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Every fool with his own theme

For some reason we have sung a lot about madness. The subject is complex, nothing else in Havana "there is a pile of crazy people". There are some with motorcycles, some without papers, some with an overly noticeable libido, others who are looking for someone to share their disorder with; some are on the edge, and there are also those who pretend to be crazy, but understand things better than most people.

The truth is that on this island, losing your mind is not difficult at all. Being called crazy can be a great compliment; but if you happen to have gone crazy, you have probably committed a serious offense and the threat is imminent; after all, eating a crazy truck can happen to anyone.

Although this term is often associated with certain psychiatric diseases or neurodivergences, we are aware that it is a completely wrong use and, therefore, opposite to our intention. With these songs we want to give a nod to all those who dream, say what they think and are not governed by the demands and schemes that society imposes, because they are the ones who bring about the changes that are so lacking in this world. "Where the sane can't reach", is the sound of this playlist.

Crazy for my Havana / Manolito Simonet and his Trabuco

In his more than twenty years of compounding, Crazy for my Havana continues to function as one of the memorable themes of this city and is the emblematic of Manolito Simonet and his Trabuco, the one that can never be missing in his presentations. With its festive interpretation of a supposed madness that is nothing more than everyday life and adaptation, this is the self-satisfied face of a city that does not play much of a game with the saying that twenty years is nothing.

To a crazy woman like you / Candyman & Joanis Star

Being a "madman" can be as vindicating as its author or protagonist chooses. In any scenario, the key point for Candyman and Joanis Star is to share this madness. "A crazy woman like you, needs a crazy man like me", they sing and, beyond a certain simplicity of the chorus and its distance from sanity, they leave us a song that by 2011 -the year of its premiere- brings touches to reggaeton with a Cubanized aesthetic and that lasts with common features, a decade later, until today.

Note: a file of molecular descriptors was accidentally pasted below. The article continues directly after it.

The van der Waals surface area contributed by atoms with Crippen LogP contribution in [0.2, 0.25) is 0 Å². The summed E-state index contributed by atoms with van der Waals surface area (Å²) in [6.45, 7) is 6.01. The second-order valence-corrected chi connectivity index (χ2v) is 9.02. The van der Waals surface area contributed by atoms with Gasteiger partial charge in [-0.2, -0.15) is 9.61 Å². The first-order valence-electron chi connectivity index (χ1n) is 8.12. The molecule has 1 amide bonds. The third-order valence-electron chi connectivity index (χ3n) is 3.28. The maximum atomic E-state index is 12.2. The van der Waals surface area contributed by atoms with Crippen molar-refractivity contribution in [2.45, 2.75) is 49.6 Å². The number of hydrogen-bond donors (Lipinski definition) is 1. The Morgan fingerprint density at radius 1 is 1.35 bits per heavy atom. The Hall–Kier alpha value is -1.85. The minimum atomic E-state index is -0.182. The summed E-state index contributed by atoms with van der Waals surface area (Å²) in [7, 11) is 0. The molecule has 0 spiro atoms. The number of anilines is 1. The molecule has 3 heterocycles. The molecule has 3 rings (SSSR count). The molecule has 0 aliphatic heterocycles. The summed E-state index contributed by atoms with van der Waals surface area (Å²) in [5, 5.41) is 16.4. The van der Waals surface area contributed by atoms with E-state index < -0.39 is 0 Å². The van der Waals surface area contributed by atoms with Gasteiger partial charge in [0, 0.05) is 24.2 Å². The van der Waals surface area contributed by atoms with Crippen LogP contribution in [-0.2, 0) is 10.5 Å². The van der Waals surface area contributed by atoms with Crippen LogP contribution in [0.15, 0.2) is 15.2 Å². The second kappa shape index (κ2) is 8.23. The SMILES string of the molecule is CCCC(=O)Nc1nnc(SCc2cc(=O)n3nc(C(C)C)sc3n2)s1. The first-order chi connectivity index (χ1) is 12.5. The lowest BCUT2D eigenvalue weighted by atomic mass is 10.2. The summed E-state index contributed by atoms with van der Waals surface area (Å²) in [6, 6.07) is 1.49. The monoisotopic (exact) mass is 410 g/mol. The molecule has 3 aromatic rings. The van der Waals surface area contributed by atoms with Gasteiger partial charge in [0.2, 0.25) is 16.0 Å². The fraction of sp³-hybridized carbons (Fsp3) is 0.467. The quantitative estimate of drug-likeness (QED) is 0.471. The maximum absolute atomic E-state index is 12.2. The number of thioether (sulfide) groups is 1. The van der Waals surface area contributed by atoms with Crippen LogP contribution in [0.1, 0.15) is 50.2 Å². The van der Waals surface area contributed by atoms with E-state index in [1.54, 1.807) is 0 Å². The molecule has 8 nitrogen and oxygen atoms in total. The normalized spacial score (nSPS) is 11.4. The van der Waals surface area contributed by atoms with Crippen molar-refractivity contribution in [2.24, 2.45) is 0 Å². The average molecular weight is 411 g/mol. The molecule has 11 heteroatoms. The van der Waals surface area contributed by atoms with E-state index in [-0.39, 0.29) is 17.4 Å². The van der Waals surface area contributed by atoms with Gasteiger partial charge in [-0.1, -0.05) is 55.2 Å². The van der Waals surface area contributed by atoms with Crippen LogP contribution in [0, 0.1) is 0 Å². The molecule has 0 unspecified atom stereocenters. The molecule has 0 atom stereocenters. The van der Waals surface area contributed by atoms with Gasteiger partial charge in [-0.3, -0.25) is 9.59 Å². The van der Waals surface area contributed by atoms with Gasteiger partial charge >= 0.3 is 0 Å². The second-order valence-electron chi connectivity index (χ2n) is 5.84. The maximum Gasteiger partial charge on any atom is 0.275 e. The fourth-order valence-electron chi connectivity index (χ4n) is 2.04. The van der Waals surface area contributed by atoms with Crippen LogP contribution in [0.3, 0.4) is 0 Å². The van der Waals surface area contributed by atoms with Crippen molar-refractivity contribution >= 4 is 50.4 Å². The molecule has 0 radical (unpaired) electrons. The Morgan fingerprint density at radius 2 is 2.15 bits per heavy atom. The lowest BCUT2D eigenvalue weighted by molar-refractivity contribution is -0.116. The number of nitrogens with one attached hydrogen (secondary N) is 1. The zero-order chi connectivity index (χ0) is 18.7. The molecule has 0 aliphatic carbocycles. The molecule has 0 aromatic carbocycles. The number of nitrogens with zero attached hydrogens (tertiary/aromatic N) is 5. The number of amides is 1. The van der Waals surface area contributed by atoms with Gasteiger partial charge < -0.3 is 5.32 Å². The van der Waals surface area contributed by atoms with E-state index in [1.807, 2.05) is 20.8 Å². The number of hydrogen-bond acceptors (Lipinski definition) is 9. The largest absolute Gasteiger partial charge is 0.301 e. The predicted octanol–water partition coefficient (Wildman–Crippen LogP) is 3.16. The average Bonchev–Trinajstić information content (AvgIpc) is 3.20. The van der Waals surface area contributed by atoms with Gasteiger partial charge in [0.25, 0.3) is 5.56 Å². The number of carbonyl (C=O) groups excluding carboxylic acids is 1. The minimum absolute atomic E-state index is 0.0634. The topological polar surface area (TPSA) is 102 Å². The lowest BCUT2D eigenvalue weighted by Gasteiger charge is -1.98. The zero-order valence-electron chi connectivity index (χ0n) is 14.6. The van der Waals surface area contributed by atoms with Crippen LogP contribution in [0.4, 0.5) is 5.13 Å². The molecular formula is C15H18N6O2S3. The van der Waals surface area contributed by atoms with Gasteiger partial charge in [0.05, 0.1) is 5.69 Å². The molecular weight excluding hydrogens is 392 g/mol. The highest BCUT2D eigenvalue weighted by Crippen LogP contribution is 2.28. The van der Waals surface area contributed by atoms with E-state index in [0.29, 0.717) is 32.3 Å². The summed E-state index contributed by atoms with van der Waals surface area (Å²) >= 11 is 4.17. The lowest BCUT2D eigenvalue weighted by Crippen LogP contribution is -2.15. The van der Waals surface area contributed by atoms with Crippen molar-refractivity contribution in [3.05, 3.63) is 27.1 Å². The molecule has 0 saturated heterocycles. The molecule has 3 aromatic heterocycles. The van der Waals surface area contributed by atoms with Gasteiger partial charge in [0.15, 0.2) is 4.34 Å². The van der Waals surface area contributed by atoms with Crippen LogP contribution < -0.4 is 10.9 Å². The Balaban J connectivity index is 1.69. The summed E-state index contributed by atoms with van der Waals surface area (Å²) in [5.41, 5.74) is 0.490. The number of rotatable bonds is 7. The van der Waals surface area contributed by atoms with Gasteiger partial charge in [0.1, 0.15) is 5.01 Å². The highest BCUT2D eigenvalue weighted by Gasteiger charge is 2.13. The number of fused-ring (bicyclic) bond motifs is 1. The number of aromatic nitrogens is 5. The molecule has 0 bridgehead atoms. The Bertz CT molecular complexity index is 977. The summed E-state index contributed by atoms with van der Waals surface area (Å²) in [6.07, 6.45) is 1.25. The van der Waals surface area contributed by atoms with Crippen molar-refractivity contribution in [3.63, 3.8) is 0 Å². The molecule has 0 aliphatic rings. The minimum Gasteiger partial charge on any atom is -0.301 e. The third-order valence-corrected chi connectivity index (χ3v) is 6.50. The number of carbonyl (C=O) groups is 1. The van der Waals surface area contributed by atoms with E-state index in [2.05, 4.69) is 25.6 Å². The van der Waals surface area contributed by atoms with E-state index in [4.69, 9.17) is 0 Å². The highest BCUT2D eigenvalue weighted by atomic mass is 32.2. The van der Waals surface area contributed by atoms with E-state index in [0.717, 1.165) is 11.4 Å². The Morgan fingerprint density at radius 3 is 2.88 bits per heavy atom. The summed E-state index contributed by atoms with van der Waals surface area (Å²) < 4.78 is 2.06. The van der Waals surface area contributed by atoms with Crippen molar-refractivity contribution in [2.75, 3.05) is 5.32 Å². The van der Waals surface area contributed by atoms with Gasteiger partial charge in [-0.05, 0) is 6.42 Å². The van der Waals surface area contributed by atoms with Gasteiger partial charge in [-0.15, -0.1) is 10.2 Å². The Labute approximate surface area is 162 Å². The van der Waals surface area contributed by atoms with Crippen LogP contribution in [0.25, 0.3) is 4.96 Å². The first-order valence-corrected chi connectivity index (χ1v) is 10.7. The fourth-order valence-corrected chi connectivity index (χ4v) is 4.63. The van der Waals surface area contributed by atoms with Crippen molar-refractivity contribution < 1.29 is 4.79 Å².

Every fool with his own theme / Machito & His Afrocubans

If you like rumba and your friend likes plena, that's fine, each crazy with his own theme. This is exactly what Machito and his orchestra are trying to tell us. The song functions as a hymn to diversity and freedom. The key proposed by the orchestra, whatever the situation, is respect, and in this we agree.

The crazy man on the streetcar / William Vivanco

If to be sane is to live pretending that you have everything under control, to boast of a useless comfort, to assume without questioning; then it is preferable to be a madman. Already since his first album, I've got it all figured out (2002), William Vivanco sings about a fundamental issue for all times: the many preconceptions imposed by "civilized" society, which often lead to absurd prejudices. The Maroon knows that there is another way of living and bets on it. To stay away from hypocrisy, he leaves the ties "for others" and releases this reggae with a maddening aroma in the smoke.

What's up crazy / Issac Delgado

Who hasn't gone crazy for someone else? With rhythm and a tempo danceable, Isaac Delgado explores this thesis of how people change everything they are or do for a (possible, sometimes) love they pursue. With his distinctive voice, he advises the boy that this girl is not going to lead him down any good path, but whether he listens to her is another story.

That man is crazy / Fernando Rodríguez (author); Tanya (interpreter)

The song, written by one of Tanya's brothers, was included in 1988 on the album Latino of Monte de Espuma, a band created and directed by Mario Daly, of which she was one of the members. front singers. Although during the years of perestroika and the fall of the socialist camp, popular legend had it foisted on Fidel Castro, Tanya said in an interview that the inspiration for the song had been her parents' untimely divorce. She has also said that, although she was omitted from the credits, she participated in the arrangement together with Mario Daly and Eudaldo Antunes. What is certain is that a work like this and its appropriation from listening only confirms the polysemic and highly symbolic character of art in all times.

On the brink of madness / Gema and Pavel